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    Don’t believe everything you think about yourself. You may have been hurt in the past or maybe you think you are too old, overweight, or other negative characteristic to find love. Part of finding love is being ready for it and believing you deserve to be loved. [5]
    • Sometimes, the easiest time to find love is when you are happy without it because you are happy with you. If you want to attract a happy relationship focus on making yourself happy first, you would be surprised how attractive a real smile is.
    • Look around you and recognize the small chances you have each day to flirt and be flirted with. That’s not saying every time someone smiles at you it is love, but practicing accepting a flirt not only builds your confidence but it trains you to look past your own self-doubt to realize you are attracting attention.
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    Know that running from pain also prevents you from feeling joy. Both positive and negative emotions are essential to personal growth and development. If you work hard to protect yourself from getting hurt, you also run the risk of never feeling happiness.[6]
    • It may seem safer to not even bother taking a chance on love so you never get hurt, but this also closes you off from finding a positive relationship. Yes, it will feel vulnerable to be open to love, but that’s part of the game. Giving your heart to someone means risking hurt feelings for the chance of a lifetime of happiness.
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    Realize that staying single can be a selfish choice. Perhaps you ruin every relationship you get involved in because you prefer your life to stay simple like it is. Getting involved with someone means making sacrifices and sharing your time and energy. But staying single could be keeping you from finding a person that makes your life all the more meaningful and vice versa.[7]

Part 3
Understanding Your Fear

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    Take a look at recurring patterns in your past relationships. What happened in those partnerships that may have made you uneasy about getting involved again? Looking at your past does not mean you assume all relationships are the same. They are not. But the one common denominator is you. You need to take a look at the behaviors that are not serving you or your personal growth.[8]
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    Try to uncover what your fears are. Fears can be tied to just about anything, and figuring out where yours lie will help to tell you what work needs to be done.[9]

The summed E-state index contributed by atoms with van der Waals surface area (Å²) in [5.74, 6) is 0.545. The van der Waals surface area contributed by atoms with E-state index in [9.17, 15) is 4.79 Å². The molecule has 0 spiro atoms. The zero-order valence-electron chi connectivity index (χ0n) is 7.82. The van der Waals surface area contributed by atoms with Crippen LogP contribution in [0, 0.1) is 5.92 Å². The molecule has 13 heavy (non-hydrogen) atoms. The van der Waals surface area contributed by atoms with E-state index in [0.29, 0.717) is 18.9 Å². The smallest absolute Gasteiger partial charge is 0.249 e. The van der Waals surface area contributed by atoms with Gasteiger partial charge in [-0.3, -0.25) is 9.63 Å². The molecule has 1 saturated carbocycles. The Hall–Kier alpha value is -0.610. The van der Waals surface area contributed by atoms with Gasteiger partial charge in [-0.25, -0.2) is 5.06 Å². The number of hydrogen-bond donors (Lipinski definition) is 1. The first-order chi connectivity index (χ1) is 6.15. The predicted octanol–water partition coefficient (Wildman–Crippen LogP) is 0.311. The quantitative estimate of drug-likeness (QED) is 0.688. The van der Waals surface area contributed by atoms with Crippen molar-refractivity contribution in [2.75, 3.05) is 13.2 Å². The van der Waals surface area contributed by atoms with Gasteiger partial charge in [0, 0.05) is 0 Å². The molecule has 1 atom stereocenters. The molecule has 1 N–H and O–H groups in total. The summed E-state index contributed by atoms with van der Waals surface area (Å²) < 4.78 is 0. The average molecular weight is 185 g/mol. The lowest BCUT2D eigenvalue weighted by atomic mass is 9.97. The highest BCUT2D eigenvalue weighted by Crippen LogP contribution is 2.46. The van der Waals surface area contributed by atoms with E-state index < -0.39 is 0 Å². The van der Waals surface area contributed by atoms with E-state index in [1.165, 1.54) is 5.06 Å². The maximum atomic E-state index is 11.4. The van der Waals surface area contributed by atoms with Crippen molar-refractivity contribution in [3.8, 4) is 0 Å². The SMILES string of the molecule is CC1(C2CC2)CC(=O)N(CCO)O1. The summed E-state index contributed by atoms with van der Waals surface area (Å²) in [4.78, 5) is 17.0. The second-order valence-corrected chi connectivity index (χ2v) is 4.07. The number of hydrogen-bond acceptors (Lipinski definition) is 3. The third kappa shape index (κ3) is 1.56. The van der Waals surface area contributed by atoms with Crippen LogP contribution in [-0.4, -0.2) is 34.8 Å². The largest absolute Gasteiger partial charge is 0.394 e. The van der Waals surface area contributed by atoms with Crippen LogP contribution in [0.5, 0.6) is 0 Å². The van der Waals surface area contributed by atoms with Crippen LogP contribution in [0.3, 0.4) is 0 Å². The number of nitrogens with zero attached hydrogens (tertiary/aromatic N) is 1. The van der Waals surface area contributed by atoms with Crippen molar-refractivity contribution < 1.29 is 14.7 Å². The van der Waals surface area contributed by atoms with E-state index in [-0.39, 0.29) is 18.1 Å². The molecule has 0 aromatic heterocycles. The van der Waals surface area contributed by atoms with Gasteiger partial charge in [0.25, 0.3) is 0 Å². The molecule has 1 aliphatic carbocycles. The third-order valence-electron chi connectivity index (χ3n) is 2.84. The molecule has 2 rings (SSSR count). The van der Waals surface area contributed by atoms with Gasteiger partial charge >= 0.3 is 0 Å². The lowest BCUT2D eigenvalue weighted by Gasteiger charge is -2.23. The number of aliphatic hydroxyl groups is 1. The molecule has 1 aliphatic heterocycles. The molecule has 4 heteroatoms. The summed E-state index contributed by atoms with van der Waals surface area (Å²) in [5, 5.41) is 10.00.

• If you have been cheated on in the past, you may be fearful of never being enough to keep a lover to yourself. Understanding this fear will help you see that you are enough and you do not deserve that level of disrespect.
    • Abuse, either physical or emotional, may have been a part of your past relationships. This can be very scary and make the relationship not based on love but danger and fear for one’s safety. Get professional help
    • You may even be fearful things are going to go too well and you will have to answer tough questions about things like having a family and a future that is not all about you. This can be very scary if you have settled into your single life.
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    Don't worry about a straining your existing relationships. Some young people worry about getting involved in a committed relationship because it can be the ultimate sign of growing up. You want things to stay the same, not to change. You think avoiding a relationship allows you to maintain the innocence and carefree attitude of youth.
    • This is a common and warranted fear, but you must aim to move past it. Yes, your relationships with friends and family members may change. This will happen whether you are in a romantic relationship
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    Defeat the idea that you cannot love. Some people think they are incapable of loving others, so they refrain from entering one-sided relationships. For the most part, love is frequently unequal.[10]
    • Love also changes and evolves. You may see times where you feel like you love your partner way more than he or she does you, but then suddenly the situation flips as you question things. It is natural for relationships to change and grow.
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    See a counselor to help you overcome trust or commitment issues. A counselor may be able to help you in ways you cannot help yourself. He or she will also be experienced in helping to find old habits that need to be broken in order to improve your romantic relationships.[11]

Article Info

Categories: Commitment Issues | Facing Fears and Worries